What Is Bradycardia?
A heart rate that is too slow is called bradycardia. In some cases, it may seem like the heart is skipping a beat from time to time. The heart rhythm of well-trained athletes may be very slow without any underlying health problem as their hearts are more efficient than the hearts of non-athletes. They are able to pump the same amount of blood into the body with fewer heartbeats. If the heart rate fails to supply the body with the needed blood and oxygen, bradycardia can be a severe health issue. In some types of bradycardia, the blood supply is sufficient at rest, but the heart rate isn´t able to adapt to situations of physical or emotional stress. This failure to adapt the heart rate is known as chronotropic incompetence.
Diseases, injuries or scar/cicatricle tissue may damage the heart’s natural pacemaker, the sinus node, causing the heartbeat to slowdown. This disorder of the impulse generating system is called sick-sinus-syndrome. In sick-sinus syndrome, bradycardia (a heartbeat which is too slow) and tachycardia (heartbeat which is too fast) may alternate, especially in the atria, or upper chambers of the heart.
If the heart rate doesn´t accelerate in stressful situations due to chronotropic incompetence, this is also usually a consequence of a damaged sinus node.
Another potential cause of bradycardia is a disorder of the impulse conduction system, e.g., so-called heart block or atrioventricular block. (link to heart rhythm disorders) In an atrioventricular block the impulse conduction between atrium and ventricle is delayed or blocked, resulting in a heartbeat which too slow.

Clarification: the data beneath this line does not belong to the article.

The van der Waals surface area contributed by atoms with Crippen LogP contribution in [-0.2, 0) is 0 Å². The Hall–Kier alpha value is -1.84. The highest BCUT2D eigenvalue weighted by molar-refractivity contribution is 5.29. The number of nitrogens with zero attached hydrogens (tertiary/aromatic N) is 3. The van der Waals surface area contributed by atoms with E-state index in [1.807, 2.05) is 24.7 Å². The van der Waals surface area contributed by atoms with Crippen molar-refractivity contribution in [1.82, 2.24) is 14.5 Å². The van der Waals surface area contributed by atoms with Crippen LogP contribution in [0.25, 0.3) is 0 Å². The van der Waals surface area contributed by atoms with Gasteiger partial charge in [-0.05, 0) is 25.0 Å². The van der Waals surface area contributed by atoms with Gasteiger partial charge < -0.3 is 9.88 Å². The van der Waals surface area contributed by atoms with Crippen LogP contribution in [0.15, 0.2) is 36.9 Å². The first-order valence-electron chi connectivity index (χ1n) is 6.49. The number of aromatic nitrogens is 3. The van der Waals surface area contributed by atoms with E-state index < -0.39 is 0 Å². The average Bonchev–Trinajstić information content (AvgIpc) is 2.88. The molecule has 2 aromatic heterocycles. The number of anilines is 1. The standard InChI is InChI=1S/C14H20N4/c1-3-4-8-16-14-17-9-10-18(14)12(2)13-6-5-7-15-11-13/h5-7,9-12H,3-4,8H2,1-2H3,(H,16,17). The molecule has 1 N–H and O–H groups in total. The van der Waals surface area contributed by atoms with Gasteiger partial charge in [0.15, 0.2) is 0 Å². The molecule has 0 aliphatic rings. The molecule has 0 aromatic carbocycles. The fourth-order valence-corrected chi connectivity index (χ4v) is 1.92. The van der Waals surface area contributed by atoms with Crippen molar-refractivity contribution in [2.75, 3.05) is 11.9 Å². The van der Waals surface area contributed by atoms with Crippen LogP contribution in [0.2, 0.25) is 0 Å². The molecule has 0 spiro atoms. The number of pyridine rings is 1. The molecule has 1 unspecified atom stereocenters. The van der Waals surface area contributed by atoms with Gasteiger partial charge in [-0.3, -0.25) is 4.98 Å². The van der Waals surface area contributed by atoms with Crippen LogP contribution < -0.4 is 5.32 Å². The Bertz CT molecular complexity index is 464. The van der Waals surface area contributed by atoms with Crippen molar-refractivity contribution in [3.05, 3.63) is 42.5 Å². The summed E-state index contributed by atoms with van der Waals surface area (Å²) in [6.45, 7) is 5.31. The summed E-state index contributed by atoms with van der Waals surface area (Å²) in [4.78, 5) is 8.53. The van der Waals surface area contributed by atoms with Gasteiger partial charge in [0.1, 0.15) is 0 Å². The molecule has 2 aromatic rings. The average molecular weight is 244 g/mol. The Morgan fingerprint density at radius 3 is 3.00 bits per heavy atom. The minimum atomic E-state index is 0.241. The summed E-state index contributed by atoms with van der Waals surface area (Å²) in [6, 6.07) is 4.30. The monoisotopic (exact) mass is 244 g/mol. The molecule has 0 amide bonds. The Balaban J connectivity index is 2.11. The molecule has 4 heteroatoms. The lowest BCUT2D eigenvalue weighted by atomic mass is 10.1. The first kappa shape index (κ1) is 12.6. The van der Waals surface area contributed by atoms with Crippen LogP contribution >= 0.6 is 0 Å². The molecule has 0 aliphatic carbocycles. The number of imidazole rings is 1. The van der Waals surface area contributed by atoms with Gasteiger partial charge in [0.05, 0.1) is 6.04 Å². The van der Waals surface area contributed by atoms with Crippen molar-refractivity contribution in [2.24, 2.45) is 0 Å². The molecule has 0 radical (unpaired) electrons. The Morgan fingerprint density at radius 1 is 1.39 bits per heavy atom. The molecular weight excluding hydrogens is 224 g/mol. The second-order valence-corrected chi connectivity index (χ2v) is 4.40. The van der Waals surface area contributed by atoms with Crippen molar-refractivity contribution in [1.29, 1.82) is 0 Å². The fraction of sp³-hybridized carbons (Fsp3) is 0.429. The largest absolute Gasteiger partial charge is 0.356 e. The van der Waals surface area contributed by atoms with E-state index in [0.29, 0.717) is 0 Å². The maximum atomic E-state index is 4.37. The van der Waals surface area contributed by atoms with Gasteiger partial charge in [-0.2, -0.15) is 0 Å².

Risk factors for bradycardia increase with age and coronary artery disease progression.
Patients with chronic bradycardia complain of decreasing strength and endurance, poor concentration, temporary disorientation and dizziness. Dizziness, the feeling of being near a blackout and even fainting (syncope) may occur suddenly.
The physician makes a diagnosis on the basis of the patient´s symptoms, the findings of a physical exam and the results of an electrocardiogram (ECG or EKG) (link to heart rhythm disorders). The ECG measures the heart’s activity and is used to diagnose episodes of bradycardia. In case of doubt or if the safety of the patient requires it, long-term monitoring of the heart’s activity may be indicated. If the findings of a long-term ECG (Holter monitoring) aren´t sufficient, the insertion of a cardiac monitor (e.g., BioMonitor 2). may be useful to monitor the heart over a longer period of time. The procedure to implant this small device is ambulatory and very short. BioMonitor 2 enables continuous remote monitoring of the heart’s activity. The physician is able to detect whether the patient suffers from an arrhythmia and to identify causes for as yet undiagnosable fainting (syncope).
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